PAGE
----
Reducing Clément Ader to the invention of the airplane is a bit short.
We owe him dozens of inventions and innovations.
Clément Ader is a French engineer and aviation pioneer, born on April 2, 1841 in Muret and died on March 3, 1925 in Toulouse.
He would have been the first to make a heavier-than-air motorized aircraft take off in 1890.
This flight, which preceded that of the Wright brothers in 1903, is however controversial.
It all began with engineering studies before arriving in Paris for the 1867 Exposition, where he discovered the Michaux velocipede and imagined replacing the iron bandage with rubber. In 1868, he started manufacturing velocipeds.
He then joined the Compagnie des Chemins de Fer du Midi.
In 1875, he imagines a machine to lay the rails, which was used for decades.
Interested in the telephone that had just appeared, he invented the handset and began to market it in Paris.
He also invented the theater phone, a telephone network connected to the Paris Opera House, which allowed people to listen to the opera while staying at home.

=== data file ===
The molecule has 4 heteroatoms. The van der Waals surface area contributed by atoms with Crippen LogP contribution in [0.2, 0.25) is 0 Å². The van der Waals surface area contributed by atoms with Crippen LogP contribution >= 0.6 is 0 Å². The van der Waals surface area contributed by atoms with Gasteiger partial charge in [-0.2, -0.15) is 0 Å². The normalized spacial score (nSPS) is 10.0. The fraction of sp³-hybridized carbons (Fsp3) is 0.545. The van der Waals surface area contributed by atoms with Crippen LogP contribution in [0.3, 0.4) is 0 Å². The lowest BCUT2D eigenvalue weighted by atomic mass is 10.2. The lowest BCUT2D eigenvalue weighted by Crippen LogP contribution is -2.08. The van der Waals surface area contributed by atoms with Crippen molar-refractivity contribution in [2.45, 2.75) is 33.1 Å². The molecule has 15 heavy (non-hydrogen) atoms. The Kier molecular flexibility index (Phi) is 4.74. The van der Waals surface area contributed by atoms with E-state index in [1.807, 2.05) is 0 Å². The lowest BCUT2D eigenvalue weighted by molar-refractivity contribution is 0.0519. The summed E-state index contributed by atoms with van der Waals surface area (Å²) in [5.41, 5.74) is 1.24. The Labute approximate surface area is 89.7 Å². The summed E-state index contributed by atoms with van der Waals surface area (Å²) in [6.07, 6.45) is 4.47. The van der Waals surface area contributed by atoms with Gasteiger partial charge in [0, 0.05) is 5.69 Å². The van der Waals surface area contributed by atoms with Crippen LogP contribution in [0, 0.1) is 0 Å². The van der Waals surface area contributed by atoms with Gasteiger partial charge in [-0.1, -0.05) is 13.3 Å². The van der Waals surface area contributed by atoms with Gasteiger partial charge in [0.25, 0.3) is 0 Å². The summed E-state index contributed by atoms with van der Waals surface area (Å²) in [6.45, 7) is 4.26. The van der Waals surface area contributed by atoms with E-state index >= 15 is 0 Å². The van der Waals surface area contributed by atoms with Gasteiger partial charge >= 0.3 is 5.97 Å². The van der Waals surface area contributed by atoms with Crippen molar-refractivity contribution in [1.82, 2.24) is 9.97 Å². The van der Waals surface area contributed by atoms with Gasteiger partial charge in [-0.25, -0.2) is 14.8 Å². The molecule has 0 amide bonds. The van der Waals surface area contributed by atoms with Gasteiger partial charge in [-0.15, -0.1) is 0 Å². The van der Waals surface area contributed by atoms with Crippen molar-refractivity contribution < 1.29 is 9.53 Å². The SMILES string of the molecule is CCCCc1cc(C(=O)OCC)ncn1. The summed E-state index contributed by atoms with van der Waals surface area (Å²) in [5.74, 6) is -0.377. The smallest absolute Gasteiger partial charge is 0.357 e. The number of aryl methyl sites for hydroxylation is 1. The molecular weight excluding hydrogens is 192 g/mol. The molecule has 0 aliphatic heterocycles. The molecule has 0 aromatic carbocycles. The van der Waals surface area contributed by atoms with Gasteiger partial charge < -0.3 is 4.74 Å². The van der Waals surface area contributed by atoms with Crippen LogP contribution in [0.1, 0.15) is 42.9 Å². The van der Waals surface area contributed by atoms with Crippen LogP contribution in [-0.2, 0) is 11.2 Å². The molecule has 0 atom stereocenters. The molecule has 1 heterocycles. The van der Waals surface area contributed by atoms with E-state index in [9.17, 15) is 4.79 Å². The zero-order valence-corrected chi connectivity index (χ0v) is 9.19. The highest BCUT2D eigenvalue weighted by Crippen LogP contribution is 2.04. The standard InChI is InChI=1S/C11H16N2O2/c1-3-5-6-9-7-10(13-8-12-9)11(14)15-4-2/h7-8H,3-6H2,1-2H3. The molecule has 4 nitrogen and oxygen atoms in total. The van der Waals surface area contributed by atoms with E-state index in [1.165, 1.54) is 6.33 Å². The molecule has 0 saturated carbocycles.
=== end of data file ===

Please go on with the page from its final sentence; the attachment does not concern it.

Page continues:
He is also the inventor of the stereo, which is not yet invented, by placing several microphones on the stage.
In the telephone he earns money and contacts the Government to realize his real dream: to make a strange device take off.
He presents his project to the War Ministry, and will name this ancestor of the airplane, the Éole.
The Éole is a machine that looks like a bat.
The first attempt to fly the Éole took place on October 9, 1890 in the park of the Château de Gretz-Armainvilliers, southeast of Paris.
Interested in the project, the Army contacted Ader, who made a second flight aboard the Éole in September 1891.
The aircraft positively impressed the soldiers who ordered a second, more powerful aircraft from Ader.
The man leaves the earth, the plane is born.
We know the rest...
Translated with www.DeepL.com/Translator